decided: June 15, 1972.
Appeals from judgment of sentence of Court of Common Pleas, Trial Division, of Philadelphia, Nov. T., 1970, No. 517, and Feb. T., 1971, Nos. 426, 427, 428, and 431, 432, 433, and 434, in case of Commonwealth of Pennsylvania v. Leroy Hawkins.
Harold L. Randolph, for appellant.
Richard Max Bockol, Assistant District Attorney, with him Milton M. Stein, Assistant District Attorney, James D. Crawford, Deputy District Attorney, Richard A. Sprague, First Assistant District Attorney, and Arlen Specter, District Attorney, for Commonwealth, appellee.
Wright, P. J., Watkins, Jacobs, Hoffman, Spaulding, Cercone, and Packel, JJ. Dissenting Opinion by Packel, J.
Author: Per Curiam
[ 222 Pa. Super. Page 62]
Judgment of sentence affirmed.
Judgment of sentence affirmed.
Dissenting Opinion by Packel, J.:
The record of this case is replete with evidence of serious misconduct by the defendant-appellant. Time and again he made promises which he did not fulfill. Excuses for nonperformance poured from his lips in a steady stream. Misstatements seemed to be the order of the day. There is no doubt as to the suffering of many of the customers of the defendant as a result of the manner in which he conducted his business.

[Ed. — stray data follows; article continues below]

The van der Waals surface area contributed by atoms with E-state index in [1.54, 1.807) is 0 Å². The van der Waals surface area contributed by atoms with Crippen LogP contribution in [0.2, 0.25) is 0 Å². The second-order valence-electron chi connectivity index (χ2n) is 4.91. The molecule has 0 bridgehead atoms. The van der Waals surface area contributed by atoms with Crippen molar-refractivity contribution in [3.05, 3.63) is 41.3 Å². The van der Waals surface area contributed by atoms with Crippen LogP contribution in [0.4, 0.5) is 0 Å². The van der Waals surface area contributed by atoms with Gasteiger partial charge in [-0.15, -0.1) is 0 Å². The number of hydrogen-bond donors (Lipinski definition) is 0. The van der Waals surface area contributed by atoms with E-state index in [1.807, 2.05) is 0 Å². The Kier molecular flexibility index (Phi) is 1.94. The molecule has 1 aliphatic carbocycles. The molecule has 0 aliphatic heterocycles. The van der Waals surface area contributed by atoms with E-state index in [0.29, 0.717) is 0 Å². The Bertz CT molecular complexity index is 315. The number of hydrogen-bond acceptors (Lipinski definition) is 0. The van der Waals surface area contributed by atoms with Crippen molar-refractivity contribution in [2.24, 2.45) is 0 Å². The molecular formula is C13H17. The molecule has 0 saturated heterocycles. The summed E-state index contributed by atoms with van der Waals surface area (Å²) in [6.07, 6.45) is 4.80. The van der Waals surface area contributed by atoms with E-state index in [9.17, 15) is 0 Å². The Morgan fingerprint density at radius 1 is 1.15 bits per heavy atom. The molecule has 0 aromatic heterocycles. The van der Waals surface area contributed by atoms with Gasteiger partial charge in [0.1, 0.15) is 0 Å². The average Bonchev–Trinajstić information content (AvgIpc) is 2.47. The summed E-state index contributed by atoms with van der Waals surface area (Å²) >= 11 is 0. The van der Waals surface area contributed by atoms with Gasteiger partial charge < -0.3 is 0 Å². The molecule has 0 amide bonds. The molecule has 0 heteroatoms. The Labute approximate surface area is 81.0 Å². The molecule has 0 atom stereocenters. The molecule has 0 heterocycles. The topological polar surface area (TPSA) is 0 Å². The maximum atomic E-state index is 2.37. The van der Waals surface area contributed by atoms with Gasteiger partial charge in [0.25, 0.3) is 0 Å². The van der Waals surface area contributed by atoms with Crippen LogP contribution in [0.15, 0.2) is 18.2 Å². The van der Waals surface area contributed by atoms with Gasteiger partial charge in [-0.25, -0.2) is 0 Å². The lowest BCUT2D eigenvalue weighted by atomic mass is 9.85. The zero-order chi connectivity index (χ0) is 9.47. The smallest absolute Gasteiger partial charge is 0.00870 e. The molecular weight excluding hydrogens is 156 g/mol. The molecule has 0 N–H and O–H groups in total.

[ 222 Pa. Super. Page 63]
In 1963 defendant entered the memorial monument business and had consummated some 4,000 sales prior to his conviction on eight of twenty-five bills charging fraudulent conversion, Act of June 24, 1939, P. L. 872, § 834, 18 P.S. § 4834. The court below has filed an opinion in support of its findings in which it described in detail the eight cases and then stated:
"Appellant does not weigh favorably on the scales of credibility.
"From the circumstances of each case -- withholding of money, inaccessibility of appellant, non-performance and various excuses therefor, false claims of performance and ultimate performance after arrest and conviction -- a fraudulent intent may be inferred."
Defendant contended that the Commonwealth failed to sustain its burden of proving an essential element of the crime of fraudulent conversion -- lack of title or any other legal or equitable interest in the property allegedly converted.
I reluctantly conclude that the evidence does not support a charge of fraudulent conversion. This case makes manifestly clear the need for adequate protection for consumers by utilization of equitable or other statutory remedies.*fn1 It may well be appropriate for the legislature to enact even stronger measures to control business operations that are fraught with unsavory practices and unconscionable treatment of consumers.
Areas of the law which have received modern statutory treatment such as sales and taxation are not as dominated as they once might have been by analysis of title. However, this conceptual heritage may not be shunned in evaluating whether particular facts arise to a fraudulent conversion. First, there is the proposition,